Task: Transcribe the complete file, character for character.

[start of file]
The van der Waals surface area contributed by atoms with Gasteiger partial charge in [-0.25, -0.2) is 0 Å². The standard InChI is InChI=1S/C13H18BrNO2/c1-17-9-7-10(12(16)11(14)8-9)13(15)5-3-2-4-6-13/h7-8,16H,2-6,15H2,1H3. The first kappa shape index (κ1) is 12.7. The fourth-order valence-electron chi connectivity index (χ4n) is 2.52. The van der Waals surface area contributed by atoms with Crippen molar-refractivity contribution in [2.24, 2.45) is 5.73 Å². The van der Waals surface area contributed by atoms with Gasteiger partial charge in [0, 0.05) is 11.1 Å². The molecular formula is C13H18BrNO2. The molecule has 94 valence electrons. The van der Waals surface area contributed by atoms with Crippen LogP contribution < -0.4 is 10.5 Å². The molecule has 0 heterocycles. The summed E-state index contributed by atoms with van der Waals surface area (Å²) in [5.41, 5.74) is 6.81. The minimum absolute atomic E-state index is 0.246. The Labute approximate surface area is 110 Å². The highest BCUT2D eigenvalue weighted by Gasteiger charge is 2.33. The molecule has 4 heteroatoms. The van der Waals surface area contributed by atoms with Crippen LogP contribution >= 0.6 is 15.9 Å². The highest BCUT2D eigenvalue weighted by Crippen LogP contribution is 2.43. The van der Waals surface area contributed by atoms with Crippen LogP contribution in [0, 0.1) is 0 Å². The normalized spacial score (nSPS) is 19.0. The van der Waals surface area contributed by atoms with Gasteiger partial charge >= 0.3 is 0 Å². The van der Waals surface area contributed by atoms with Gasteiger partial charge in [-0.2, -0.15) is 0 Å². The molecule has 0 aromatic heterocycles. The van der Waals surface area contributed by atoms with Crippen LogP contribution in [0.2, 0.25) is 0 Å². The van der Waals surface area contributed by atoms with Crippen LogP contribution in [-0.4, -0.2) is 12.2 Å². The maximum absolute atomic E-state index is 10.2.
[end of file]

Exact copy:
The van der Waals surface area contributed by atoms with Gasteiger partial charge in [-0.25, -0.2) is 0 Å². The standard InChI is InChI=1S/C13H18BrNO2/c1-17-9-7-10(12(16)11(14)8-9)13(15)5-3-2-4-6-13/h7-8,16H,2-6,15H2,1H3. The first kappa shape index (κ1) is 12.7. The fourth-order valence-electron chi connectivity index (χ4n) is 2.52. The van der Waals surface area contributed by atoms with Crippen molar-refractivity contribution in [2.24, 2.45) is 5.73 Å². The van der Waals surface area contributed by atoms with Gasteiger partial charge in [0, 0.05) is 11.1 Å². The molecular formula is C13H18BrNO2. The molecule has 94 valence electrons. The van der Waals surface area contributed by atoms with Crippen LogP contribution < -0.4 is 10.5 Å². The molecule has 0 heterocycles. The summed E-state index contributed by atoms with van der Waals surface area (Å²) in [5.41, 5.74) is 6.81. The minimum absolute atomic E-state index is 0.246. The Labute approximate surface area is 110 Å². The highest BCUT2D eigenvalue weighted by Gasteiger charge is 2.33. The molecule has 4 heteroatoms. The van der Waals surface area contributed by atoms with Crippen LogP contribution >= 0.6 is 15.9 Å². The highest BCUT2D eigenvalue weighted by Crippen LogP contribution is 2.43. The van der Waals surface area contributed by atoms with Crippen LogP contribution in [0, 0.1) is 0 Å². The normalized spacial score (nSPS) is 19.0. The van der Waals surface area contributed by atoms with Gasteiger partial charge >= 0.3 is 0 Å². The van der Waals surface area contributed by atoms with Gasteiger partial charge in [-0.2, -0.15) is 0 Å². The molecule has 0 aromatic heterocycles. The van der Waals surface area contributed by atoms with Crippen LogP contribution in [0.2, 0.25) is 0 Å². The van der Waals surface area contributed by atoms with Crippen LogP contribution in [-0.4, -0.2) is 12.2 Å². The maximum absolute atomic E-state index is 10.2.